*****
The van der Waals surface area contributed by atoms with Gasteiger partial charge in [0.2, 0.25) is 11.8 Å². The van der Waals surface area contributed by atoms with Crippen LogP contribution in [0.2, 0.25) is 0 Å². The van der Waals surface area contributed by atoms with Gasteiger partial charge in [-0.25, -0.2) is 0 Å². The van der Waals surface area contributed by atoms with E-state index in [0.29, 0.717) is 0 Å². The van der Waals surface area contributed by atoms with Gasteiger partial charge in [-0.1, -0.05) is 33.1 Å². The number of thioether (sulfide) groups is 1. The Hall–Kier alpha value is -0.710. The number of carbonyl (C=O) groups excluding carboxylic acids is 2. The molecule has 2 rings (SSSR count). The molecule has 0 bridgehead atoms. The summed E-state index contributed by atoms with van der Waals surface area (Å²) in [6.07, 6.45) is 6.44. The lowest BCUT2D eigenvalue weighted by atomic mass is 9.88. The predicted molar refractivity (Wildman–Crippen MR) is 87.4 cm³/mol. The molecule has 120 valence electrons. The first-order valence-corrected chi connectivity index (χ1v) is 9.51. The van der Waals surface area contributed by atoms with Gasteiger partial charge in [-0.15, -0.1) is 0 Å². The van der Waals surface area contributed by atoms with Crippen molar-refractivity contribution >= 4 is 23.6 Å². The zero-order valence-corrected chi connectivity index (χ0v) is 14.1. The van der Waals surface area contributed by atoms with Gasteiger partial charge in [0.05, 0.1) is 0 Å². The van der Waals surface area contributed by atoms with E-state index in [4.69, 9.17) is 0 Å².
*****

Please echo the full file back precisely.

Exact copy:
The van der Waals surface area contributed by atoms with Gasteiger partial charge in [0.2, 0.25) is 11.8 Å². The van der Waals surface area contributed by atoms with Crippen LogP contribution in [0.2, 0.25) is 0 Å². The van der Waals surface area contributed by atoms with Gasteiger partial charge in [-0.25, -0.2) is 0 Å². The van der Waals surface area contributed by atoms with E-state index in [0.29, 0.717) is 0 Å². The van der Waals surface area contributed by atoms with Gasteiger partial charge in [-0.1, -0.05) is 33.1 Å². The number of thioether (sulfide) groups is 1. The Hall–Kier alpha value is -0.710. The number of carbonyl (C=O) groups excluding carboxylic acids is 2. The molecule has 2 rings (SSSR count). The molecule has 0 bridgehead atoms. The summed E-state index contributed by atoms with van der Waals surface area (Å²) in [6.07, 6.45) is 6.44. The lowest BCUT2D eigenvalue weighted by atomic mass is 9.88. The predicted molar refractivity (Wildman–Crippen MR) is 87.4 cm³/mol. The molecule has 120 valence electrons. The first-order valence-corrected chi connectivity index (χ1v) is 9.51. The van der Waals surface area contributed by atoms with Gasteiger partial charge in [-0.15, -0.1) is 0 Å². The van der Waals surface area contributed by atoms with Crippen molar-refractivity contribution >= 4 is 23.6 Å². The zero-order valence-corrected chi connectivity index (χ0v) is 14.1. The van der Waals surface area contributed by atoms with Gasteiger partial charge in [0.05, 0.1) is 0 Å². The van der Waals surface area contributed by atoms with E-state index in [4.69, 9.17) is 0 Å².